As Colette and Brian raced in the Sprint race; their third race in as many days.  I prepared for the final race the 10km classic race on Sunday.  I worked with Laurent our grip specialist to narrow down the choice of skis to a couple that I would then test the morning of the race.  Sunday’s race was on a climbing course and with the strong wind gusts filling the tracks with fresh snow; it wasn’t the easiest classic race.  I would finish 11th, which for me is a huge improvement.  Then there were the ‘insider’ improvements where I was much closer to the guys that I have compared myself to over the past few seasons.  I had a few sections of the course where I was skiing as well as or better than the best guys.  Now the work begins as I try to extend those sections as well as increase the number of them.  Eventually I will have an entire race where I’m skiing with the best.   The classic race was my fifth and final race for this Sjusjoen World Cup.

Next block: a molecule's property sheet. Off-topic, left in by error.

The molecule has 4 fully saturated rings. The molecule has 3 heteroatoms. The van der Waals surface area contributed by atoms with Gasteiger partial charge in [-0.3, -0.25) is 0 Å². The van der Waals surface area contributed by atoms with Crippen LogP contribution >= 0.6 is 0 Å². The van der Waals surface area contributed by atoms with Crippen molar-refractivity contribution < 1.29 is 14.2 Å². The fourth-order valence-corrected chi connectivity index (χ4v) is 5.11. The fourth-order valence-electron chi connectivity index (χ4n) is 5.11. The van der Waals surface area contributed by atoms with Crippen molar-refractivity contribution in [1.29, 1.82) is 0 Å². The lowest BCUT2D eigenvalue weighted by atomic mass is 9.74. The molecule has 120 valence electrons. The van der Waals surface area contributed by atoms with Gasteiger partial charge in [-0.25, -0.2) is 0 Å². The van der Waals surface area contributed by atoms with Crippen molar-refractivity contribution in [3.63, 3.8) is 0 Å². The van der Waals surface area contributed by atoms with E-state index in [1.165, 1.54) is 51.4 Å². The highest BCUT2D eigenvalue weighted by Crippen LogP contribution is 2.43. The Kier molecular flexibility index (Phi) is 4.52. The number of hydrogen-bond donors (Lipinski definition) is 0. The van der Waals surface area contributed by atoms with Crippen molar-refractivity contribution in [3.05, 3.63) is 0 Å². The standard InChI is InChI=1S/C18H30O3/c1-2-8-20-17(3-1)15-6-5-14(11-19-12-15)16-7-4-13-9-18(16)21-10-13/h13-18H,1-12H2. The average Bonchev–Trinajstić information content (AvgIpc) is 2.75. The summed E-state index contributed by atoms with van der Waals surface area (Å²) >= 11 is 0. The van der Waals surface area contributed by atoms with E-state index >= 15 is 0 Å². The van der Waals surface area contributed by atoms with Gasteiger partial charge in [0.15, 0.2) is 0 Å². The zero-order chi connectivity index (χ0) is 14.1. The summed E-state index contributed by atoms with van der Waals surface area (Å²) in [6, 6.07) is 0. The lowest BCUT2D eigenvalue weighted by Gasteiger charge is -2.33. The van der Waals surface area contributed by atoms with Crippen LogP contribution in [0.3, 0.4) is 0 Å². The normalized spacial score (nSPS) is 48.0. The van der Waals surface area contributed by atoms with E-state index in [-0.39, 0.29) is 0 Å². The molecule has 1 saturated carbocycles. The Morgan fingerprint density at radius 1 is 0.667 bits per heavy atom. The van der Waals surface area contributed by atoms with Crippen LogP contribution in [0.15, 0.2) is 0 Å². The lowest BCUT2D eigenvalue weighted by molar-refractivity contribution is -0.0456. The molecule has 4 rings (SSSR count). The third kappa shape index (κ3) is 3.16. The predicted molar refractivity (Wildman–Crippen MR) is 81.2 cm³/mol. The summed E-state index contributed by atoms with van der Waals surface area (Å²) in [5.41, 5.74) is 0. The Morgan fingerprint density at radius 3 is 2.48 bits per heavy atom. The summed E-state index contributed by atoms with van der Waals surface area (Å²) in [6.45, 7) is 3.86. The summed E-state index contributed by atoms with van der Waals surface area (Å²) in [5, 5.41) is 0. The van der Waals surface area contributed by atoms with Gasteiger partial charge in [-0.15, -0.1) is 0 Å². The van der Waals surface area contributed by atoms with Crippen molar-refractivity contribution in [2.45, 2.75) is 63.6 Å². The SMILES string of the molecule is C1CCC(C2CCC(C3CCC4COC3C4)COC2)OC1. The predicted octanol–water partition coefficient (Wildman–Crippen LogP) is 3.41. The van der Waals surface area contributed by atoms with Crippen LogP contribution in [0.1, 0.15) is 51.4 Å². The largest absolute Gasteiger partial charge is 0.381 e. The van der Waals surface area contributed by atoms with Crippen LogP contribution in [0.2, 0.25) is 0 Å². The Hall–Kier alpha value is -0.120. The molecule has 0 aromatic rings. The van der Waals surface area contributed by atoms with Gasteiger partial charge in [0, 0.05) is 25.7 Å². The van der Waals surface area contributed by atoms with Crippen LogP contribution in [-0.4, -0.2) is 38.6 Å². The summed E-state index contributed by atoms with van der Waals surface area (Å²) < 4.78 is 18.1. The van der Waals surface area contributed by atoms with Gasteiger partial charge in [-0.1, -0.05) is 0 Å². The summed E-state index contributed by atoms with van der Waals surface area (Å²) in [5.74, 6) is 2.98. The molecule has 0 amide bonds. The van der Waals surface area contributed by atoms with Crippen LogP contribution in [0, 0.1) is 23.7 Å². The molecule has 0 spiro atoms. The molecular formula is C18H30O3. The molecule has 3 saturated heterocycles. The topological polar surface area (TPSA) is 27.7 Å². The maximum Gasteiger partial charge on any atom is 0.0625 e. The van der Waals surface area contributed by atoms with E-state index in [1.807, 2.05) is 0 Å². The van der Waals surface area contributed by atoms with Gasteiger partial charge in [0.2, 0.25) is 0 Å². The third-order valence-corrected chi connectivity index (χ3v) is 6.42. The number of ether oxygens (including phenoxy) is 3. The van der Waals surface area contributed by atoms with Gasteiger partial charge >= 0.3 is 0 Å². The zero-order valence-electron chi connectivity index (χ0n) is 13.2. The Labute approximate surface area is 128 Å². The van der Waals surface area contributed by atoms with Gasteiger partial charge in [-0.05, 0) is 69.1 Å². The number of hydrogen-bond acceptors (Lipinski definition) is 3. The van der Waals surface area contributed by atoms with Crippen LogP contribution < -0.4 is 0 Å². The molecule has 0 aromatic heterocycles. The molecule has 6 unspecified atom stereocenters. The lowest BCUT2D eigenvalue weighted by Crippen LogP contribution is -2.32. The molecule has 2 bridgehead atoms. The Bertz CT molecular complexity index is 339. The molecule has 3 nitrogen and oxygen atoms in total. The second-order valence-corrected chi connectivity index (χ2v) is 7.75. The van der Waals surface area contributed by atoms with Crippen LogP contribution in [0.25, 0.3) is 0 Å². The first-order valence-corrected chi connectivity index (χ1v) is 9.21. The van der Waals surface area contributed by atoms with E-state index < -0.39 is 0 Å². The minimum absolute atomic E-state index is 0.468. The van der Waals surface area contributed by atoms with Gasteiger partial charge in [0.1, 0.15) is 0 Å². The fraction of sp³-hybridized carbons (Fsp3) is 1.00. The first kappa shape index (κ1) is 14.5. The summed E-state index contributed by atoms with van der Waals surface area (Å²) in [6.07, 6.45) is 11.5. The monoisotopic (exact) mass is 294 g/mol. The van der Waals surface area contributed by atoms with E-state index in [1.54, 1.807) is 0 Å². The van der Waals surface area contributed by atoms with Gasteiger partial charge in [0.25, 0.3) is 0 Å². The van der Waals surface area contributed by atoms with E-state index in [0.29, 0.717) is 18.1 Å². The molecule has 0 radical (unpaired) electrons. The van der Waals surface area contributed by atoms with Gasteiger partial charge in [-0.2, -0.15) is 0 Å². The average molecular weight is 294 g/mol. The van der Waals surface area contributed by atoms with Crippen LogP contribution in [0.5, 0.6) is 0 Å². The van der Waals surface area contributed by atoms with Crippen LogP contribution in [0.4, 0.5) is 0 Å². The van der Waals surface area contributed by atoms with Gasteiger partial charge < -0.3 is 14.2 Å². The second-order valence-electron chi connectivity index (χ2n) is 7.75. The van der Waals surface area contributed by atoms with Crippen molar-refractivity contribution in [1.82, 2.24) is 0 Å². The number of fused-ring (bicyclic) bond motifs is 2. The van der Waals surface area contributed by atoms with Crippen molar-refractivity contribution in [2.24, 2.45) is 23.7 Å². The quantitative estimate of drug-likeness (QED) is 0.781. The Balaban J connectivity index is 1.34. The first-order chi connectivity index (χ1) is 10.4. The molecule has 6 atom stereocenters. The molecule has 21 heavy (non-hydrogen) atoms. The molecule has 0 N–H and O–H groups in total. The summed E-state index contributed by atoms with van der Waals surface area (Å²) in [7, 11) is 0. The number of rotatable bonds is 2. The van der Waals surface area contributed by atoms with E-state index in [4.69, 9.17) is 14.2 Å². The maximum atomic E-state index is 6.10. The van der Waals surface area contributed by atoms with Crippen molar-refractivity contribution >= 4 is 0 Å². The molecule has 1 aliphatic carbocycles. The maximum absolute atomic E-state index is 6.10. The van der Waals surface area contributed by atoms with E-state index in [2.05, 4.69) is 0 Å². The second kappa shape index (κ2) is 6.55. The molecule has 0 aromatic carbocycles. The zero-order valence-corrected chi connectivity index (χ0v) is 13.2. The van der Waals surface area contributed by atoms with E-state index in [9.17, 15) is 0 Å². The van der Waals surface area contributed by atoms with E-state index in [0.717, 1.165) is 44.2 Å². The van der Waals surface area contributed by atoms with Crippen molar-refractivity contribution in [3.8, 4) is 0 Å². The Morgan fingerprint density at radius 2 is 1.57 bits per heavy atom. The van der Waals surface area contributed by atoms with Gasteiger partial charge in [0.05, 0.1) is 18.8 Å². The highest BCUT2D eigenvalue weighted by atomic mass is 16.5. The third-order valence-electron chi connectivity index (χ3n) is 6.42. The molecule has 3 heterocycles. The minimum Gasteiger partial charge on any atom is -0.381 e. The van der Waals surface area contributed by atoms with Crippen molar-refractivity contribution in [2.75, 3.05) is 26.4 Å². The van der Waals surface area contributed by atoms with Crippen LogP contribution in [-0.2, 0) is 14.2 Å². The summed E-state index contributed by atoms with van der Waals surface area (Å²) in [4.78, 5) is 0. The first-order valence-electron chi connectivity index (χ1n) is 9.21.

Overall this was a very successful WC trip.  A complete set of the podium placing’s in the Biathlon races, the Red Leaders’ Bib, along with a relay medal and proof of some solid improvement in classic.  Now it’s time to get back to Canada for the holidays and a short break before we get right back into it and start preparing for the meat of the season.

I wish everyone a very Merry Christmas and a grand New Year!  Hoping the holidays provide you and your families with joy and plenty of snow!

Mark